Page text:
Toss chicken with adobo seasoning and cinnamon.  (Marinate for an hour if you have the time.)  Saute chicken in a pan and set aside. In a pot, heat a few tablespoons of oil and add the garlic and ginger. After a couple of minutes add the shallot and saute for a few more minutes. Add the sweet potatoes and saute for about 5 minutes, stirring regularly. Add the arborio rice and the snow peas. Saute for a minute or two. Pour in the chicken stock. Bring to a boil. Lower the heat to medium low, add the crushed tomatoes, stir and cover. Simmer for about twenty minutes, stirring every few minutes to ensure that the rice does not stick. When the rice is done, add the chicken. At this point check the consistency. You want it to be thick but still soupy, somewhere between a stew and a soup. If it is too thick (as mine was), add some more stock and water to get it to the thickness that you desire. Simmer another minute or two and serve. I topped ours with some chopped green onion.

A very comforting meal to share with your loved one while geeking out in front of Star Trek:TNG DVDs.

This is gluten and dairy free. Just be sure to check the chicken stock that you buy. Some of it does contain gluten.

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Rice with Broad Beans (Rezz ala Fool Akhdar)

This easy and adaptable dish is from Anissa Helou’s Lebanese Cuisine.  We had a pound of fava beans and a pound of meat, so we doubled the recipe, which calls for half a pound of each.  The recipe is actually for lamb, but we had beef so that’s what we used.  We also combined onions and shallots.   I’m relating the recipe here the way that we made it.

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Sugar-Crusted Salmon with Stir-Fried Purple String Beans

I can’t take credit for this idea. Emeril Legasse of Food Network did sugar-crusted salmon a number of years ago. It is really easy and very tasty. Take salmon and cut it into two inch wide strips. Coat with sugar and saute a couple minutes on all sides. Serve over rice.

I also made some purple string beans. I stir fried them in a wok with a bit of oil, sesame oil, dark soy sauce and a little rice wine vinegar. When they were done I chopped some lemon verbena and tossed it with the beans. Lemon verbena’s flavor is intense, so use it sparingly. Purple string beans are a little more fibrous than thier green counter parts. I sauted them until they turned green so I know they were done but they were still a bit chewy. They had a good flavor, though.  If we buy them again, I may just steam them.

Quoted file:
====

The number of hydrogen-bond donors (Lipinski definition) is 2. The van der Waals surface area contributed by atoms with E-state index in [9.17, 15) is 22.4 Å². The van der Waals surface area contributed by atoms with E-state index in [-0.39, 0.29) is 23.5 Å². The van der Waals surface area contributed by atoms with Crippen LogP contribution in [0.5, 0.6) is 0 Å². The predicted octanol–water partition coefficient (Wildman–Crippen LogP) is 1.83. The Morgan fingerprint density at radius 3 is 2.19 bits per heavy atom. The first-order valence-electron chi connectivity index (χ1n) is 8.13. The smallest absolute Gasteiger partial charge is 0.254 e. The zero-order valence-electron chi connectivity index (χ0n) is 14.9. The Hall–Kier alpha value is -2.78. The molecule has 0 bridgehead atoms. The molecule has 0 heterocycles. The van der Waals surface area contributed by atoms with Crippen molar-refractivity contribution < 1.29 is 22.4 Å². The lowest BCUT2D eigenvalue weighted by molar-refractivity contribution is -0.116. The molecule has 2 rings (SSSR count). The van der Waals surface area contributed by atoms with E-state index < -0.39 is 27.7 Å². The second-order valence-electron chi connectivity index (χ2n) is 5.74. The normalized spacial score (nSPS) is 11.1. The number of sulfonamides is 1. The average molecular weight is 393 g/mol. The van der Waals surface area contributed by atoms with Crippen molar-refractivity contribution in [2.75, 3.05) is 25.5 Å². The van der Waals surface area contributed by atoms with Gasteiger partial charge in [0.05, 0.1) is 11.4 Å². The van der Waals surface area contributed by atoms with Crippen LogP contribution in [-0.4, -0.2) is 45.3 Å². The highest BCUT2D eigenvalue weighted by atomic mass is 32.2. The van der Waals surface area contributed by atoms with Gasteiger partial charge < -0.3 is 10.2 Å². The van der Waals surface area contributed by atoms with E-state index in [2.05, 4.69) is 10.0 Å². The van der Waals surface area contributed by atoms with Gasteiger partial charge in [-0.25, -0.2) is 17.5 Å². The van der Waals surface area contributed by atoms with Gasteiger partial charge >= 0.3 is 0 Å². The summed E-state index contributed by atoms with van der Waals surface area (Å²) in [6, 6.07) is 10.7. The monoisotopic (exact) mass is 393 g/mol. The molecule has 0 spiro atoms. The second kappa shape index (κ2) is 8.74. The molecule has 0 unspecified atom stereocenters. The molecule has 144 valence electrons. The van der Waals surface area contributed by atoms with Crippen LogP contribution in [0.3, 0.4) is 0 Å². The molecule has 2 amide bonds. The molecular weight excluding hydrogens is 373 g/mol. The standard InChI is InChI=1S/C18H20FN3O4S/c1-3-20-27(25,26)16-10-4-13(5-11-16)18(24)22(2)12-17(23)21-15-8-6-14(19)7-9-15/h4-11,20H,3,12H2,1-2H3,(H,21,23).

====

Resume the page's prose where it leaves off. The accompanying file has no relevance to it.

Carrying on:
Overall a quick, healthy and very flavorful meal. Totally dairy-free, and you can make it gluten-free easily by using tamari instead of soy sauce.

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Shrimp and Tofu Stir Fry

shrimp and tofu stir fry

This is a light and delicious version of the stir-fry mixture we did for Pan-Fried Noodles with Chicken, using shrimp and tofu.  My husband Joe and I were in the mood for a quick and healthy dinner.  We didn’t have any fresh noodles, so we just served this over rice.  (The sauce and marinade are the concoction of Eileen Yin-Fei Lo.)

Shrimp and Tofu Stir Fry

About an inch of ginger, peeled and chopped

2 cloves chopped garlic

handful of julienned snow peas

handful of julienned carrots

1 block firm tofu, cubed

1 lb or so of peeled and deveined raw shrimp

Soy sauce

Vegetable oil

For the sauce:

1 cup chicken stock

1 pinch each of cornstarch, ground pepper, sugar

1 dash each rice wine, dark soy sauce, sesame oil

For the marinade:

Mix dashes of sesame oil, rice wine, white rice vinegar and soy sauce with pinches of cornstarch, salt and sugar.

Marinate the shrimp and the tofu in the above marinade for at least an hour.

Get some vegetable oil very hot in a wok.  Throw in the ginger and garlic and give them about 20 seconds.  Add the shrimp and cook, stirring, until they start to become pink and opaque (not more than two minutes).  Add the tofu and vegetables, stirring constantly.  When everything is cooked, but still crispy, pour in the sauce and let everything cook until it thickens.  Serve over rice.

You can be creative with the veggies on this– mushrooms would be great in it.  Julienned zucchini, eggplant– you could really experiment with whatever you happen to have.  Other than the sodium content, it’s a healthy dish.  Leave out the shrimp (maybe add mushrooms instead) and it’s vegetarian as well.

By the way, if you’re gluten free, you can use tamari instead of soy sauce to make this a delicious gluten-free Chinese meal.  Not all varieties of tamari are brewed without wheat, but San-J brand makes a wheat-free tamari that’s a perfectly tasty alternative.  Most Whole Foods and Asian supermarkets carry it.